Continuing it’s transformation into a pure-play oil and natural gas exploration and production company, Hess Corp. has filed a Form 10 Registration Statement with the U.S. Securities and Exchange Commission (SEC) for the formation of Hess Retail Corp., a subsidiary containing convenience stores and gasoline refueling stations that the New York-based energy company said it will then seek to sell.
Hess said it has received a ruling from the Internal Revenue Service that will allow it to distribute the business to stockholders in a tax-free spin-off. Hess shareholders would receive one share in the retail company for each Hess share held, according to the filing.
“Simultaneous with pursuing a spin of the retail business, Hess Corporation will also solicit offers to purchase the entire retail business from potential buyers,” Hess said. “Following receipt of any such offers, the Hess Corporation board of directors will determine which alternative it believes best serves the long-term interests of all Hess Corporation stockholders.”
Hess Retail is the largest operator of convenience stores along the East Coast and the fifth largest in the United States by number of company operated sites, according to the filing. Operations include the sale of motor fuel and convenience store offerings. “We primarily operate our sites on the East Coast in densely populated areas with above average fuel margins and household incomes that are greater than the national average under the Hess, Hess Express and Wilco Travel Plaza brands,” the company said in its Form 10.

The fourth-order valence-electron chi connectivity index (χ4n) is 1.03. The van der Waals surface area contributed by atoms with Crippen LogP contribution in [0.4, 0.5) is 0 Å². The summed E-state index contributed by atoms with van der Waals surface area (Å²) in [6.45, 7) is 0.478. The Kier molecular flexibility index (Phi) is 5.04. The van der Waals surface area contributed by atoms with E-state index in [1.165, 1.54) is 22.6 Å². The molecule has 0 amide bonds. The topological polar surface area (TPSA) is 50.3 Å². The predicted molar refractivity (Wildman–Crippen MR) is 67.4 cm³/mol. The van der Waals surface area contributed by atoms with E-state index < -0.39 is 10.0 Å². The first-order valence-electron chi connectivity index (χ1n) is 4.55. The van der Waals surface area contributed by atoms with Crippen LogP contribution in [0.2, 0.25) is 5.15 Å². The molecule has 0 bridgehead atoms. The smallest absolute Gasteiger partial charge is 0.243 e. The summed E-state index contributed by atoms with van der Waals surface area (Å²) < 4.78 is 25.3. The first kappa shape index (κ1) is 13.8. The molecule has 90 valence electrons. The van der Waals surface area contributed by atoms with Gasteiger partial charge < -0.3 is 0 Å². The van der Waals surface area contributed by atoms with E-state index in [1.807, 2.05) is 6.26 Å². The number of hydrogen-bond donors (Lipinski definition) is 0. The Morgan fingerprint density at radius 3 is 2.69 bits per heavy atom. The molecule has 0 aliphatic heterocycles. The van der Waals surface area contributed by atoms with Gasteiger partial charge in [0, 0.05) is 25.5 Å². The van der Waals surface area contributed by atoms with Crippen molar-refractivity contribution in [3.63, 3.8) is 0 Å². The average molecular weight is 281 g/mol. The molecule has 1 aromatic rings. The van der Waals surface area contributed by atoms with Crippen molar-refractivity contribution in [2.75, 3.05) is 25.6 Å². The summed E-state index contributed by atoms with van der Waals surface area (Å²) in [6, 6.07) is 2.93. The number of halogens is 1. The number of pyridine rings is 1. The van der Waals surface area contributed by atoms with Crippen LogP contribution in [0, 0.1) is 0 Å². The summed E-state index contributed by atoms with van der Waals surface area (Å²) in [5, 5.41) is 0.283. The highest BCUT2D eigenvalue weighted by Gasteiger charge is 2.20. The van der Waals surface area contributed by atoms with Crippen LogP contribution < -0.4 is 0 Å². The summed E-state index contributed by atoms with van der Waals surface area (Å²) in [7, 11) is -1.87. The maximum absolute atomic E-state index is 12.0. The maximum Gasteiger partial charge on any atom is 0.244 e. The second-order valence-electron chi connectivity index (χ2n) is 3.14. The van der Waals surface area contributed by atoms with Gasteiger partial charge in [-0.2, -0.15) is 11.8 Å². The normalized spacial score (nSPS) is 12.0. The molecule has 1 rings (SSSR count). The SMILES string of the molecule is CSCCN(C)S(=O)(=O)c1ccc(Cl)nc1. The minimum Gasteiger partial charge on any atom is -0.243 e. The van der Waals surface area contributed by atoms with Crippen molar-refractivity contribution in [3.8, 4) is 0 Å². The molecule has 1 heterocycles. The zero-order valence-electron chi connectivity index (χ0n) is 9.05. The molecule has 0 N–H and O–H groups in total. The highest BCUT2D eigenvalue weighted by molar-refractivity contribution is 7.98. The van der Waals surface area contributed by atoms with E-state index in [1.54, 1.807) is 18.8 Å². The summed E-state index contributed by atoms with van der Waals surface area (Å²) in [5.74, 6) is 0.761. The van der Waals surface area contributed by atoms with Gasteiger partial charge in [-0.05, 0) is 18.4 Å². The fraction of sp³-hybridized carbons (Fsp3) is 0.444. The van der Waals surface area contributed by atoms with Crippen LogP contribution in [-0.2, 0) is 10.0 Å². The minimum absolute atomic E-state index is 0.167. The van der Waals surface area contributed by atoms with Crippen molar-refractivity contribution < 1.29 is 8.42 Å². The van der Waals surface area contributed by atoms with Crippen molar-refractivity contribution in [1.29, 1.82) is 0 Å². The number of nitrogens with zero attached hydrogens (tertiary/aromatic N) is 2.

But Hess hasn’t grown its retail gas station presence for several years. The company had 1,361 branded retail stations in 2012, just seven more than it had in 2005, according to SEC filings.
The filing comes less than six months after Hess agreed to sell its New Jersey-based energy marketing business to Direct Energy Business for $731 million in cash and approximately $300 million in net working capital (see Daily GPI, July 31, 2013). For Hess, the deal was part of a previously announced plan to exit the entirety of its downstream business so that it can focus on oil and gas exploration and production (see Daily GPI, March 5, 2013).
Hess spent the first few months of 2013 engaged in a proxy battle with Elliott Management Corp., its second-largest shareholder, which pushed for an overhaul of the company (see Daily GPI, March 27, 2013). In the end, Hess agreed to appoint three Elliott-backed nominees to its board of directors, and the activist hedge fund, which had claimed that the company was mismanaged and controlled by Hess family interests, agreed to support five Hess nominees (see Daily GPI, May 17, 2013). Elliott also led a charge to split the chairman and CEO roles, and it forced the company to sell its downstream arm and monetize Bakken Shale midstream assets.
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